"More provision is not automatically better provision"
"Health service research can contribute to a patient-centered medical system", says Milo Puhan, president of the Steering Committee of NRP 74 "Smarter Health Care".
The Swiss healthcare system is often referred to as one of the best in the world. Do you agree?
Milo Puhan: That's not easy to judge, it really depends on the kind of care you’re talking about. We know that patients with acute illnesses receive very good care in Switzerland. Hospital statistics show good data to support this. What we don’t really know so much is what happens after a patient is discharged from hospital, or what kind of care patients with chronic diseases get, for example.
What does that mean?
It is clear that some things do work well and that GPs play an important role. However, since we don’t have much data about outpatient care, we can’t really say exactly whether there are holes in the system or where they are. This is something we want to track and review as part of the NRP "Smarter Health Care". We definitely want to look into the transition from hospital discharge to outpatient care, since there is definitely a hole in the system there.
What kind of medical provision will Switzerland need in the future?
In Switzerland, around 80 percent of healthcare provision – and so 80 percent of the costs – is for chronic diseases, so the system needs to be geared more closely to that. To be able to provide the right levels of care to the chronically ill, it is important to improve the transition from hospital to outpatient care and visa versa, for example. The NRP will deliver a set of decision criteria to be used as a basis for making possible adjustments to care provision. The intention is for government, provider and patient to really benefit from the research results.
What would be done differently in this system?
Our system is still very doctor-centric, especially when it comes to the reimbursement of services. However, doctors don't always have to be involved in providing care for chronically ill patients. Other job profiles will also change. Efforts are being made to improve and develop the skills of employees in medical practices, and physiotherapists will give more guidance to patients on training and exercising at home.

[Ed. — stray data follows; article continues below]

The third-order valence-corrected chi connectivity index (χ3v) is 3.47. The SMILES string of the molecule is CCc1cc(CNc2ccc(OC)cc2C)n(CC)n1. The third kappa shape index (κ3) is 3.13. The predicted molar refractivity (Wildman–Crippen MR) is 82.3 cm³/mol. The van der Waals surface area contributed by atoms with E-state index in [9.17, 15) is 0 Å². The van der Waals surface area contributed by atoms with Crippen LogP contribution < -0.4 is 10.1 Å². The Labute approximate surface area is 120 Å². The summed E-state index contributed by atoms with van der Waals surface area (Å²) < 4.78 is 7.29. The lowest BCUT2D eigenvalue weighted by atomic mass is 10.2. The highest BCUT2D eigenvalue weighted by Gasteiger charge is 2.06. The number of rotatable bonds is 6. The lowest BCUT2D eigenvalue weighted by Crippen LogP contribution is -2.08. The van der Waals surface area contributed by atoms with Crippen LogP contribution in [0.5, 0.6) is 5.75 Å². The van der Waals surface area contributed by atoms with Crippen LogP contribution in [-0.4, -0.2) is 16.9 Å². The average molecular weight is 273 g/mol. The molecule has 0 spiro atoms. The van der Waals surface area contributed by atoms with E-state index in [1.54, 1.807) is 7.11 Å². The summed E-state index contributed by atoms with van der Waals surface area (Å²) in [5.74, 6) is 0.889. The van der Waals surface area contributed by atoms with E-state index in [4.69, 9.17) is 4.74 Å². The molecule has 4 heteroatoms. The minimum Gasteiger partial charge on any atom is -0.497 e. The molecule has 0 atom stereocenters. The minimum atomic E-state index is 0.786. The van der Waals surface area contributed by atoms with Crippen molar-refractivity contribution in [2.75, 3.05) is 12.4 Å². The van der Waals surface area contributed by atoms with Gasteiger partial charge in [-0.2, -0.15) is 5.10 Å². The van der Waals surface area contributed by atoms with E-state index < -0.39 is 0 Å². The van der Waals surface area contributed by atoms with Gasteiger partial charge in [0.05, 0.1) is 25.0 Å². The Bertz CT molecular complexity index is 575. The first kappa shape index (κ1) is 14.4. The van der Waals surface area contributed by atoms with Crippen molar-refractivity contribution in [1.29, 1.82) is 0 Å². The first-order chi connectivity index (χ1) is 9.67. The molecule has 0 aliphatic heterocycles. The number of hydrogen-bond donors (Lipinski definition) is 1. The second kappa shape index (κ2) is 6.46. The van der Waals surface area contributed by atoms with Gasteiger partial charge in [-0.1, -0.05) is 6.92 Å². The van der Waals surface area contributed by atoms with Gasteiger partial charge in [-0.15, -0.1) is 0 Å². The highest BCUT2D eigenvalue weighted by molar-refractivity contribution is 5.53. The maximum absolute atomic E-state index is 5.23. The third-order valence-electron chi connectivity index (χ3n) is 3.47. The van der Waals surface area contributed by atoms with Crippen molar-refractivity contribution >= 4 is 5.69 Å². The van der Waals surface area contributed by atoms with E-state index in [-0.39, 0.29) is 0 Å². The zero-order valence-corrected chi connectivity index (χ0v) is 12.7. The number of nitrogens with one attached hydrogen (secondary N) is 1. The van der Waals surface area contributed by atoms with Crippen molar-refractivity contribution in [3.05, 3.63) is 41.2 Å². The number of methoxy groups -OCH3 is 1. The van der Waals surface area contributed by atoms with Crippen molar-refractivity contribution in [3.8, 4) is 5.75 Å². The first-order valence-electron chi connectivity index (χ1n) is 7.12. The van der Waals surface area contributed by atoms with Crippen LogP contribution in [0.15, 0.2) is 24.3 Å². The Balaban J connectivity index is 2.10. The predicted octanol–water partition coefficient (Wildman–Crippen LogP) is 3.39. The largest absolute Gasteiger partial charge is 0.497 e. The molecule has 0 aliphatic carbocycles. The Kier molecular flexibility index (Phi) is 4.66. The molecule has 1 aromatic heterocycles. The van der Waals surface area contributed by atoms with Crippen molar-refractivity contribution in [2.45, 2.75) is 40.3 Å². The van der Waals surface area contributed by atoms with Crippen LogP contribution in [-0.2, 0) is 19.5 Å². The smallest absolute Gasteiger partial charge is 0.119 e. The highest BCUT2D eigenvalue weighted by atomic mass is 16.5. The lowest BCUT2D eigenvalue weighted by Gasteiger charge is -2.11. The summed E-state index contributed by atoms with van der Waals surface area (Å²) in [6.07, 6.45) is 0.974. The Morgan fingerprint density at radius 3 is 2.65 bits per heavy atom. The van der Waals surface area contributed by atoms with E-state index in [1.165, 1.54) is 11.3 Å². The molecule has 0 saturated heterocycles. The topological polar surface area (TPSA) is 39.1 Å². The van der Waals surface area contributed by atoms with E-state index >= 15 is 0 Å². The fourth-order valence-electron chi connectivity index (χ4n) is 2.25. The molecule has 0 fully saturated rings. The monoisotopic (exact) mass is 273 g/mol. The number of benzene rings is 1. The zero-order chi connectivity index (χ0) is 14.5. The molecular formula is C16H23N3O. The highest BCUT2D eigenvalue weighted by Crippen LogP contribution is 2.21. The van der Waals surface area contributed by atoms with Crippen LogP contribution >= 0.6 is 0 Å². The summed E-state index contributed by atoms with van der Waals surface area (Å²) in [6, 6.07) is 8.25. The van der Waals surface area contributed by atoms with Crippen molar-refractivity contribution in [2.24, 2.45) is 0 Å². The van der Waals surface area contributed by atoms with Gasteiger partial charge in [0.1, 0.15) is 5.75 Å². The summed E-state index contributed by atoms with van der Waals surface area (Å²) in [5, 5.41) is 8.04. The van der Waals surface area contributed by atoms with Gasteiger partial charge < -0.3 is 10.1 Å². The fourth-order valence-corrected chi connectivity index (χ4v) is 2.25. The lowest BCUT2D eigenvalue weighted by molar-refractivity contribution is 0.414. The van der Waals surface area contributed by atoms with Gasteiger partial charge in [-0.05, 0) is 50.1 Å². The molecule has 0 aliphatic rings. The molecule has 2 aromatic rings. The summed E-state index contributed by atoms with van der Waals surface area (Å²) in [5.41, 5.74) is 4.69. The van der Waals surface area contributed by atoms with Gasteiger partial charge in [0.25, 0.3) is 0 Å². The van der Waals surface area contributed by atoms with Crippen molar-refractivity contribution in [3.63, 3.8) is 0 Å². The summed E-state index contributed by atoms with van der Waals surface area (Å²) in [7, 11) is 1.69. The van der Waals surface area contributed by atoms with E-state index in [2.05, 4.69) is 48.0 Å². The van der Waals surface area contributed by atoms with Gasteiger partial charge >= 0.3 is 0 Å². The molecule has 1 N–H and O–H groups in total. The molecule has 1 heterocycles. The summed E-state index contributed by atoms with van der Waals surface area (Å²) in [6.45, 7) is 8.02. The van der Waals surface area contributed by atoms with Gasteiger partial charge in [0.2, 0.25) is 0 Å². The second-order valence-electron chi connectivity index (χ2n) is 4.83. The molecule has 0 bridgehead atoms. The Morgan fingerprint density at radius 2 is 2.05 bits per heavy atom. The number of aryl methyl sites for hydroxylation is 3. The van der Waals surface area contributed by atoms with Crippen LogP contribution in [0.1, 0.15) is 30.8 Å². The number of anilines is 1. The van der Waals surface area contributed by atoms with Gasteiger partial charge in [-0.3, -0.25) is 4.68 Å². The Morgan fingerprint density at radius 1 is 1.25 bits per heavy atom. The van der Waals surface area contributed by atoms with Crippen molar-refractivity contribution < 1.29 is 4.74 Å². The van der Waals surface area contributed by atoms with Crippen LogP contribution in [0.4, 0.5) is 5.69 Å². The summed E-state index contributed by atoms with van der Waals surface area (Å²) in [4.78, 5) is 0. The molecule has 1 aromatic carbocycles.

Do they not do that already?
A lot has already been tried. Providers are keen to develop new models, but there are still many barriers to innovation, most notably the lack of reimbursement models. The NRP Smarter Health Care will look into ways to address these issues.
Can this put an end to the exploding cost of healthcare?
If medical provision were based on the best available knowledge, was innovative and involved patients, our system would be more cost-efficient. That does not necessarily mean that it is more or less expensive, but that you get the maximum health benefit per franc invested. This distinction between absolute cost and cost efficiency is very important. Expensive does not necessarily mean efficient, that it is linked to a greater health benefit.
We are now talking about oversupply.
Oversupply includes all treatments that do not necessarily yield a direct health benefit. Nationally and internationally discussed examples are operations such as spinal stenosis operations or cardiac catheter interventions. This does not mean that there is more oversupply in these areas, but it is much easier to measure care provision than in other fields of medicine.
Are there any examples of inadequate provision?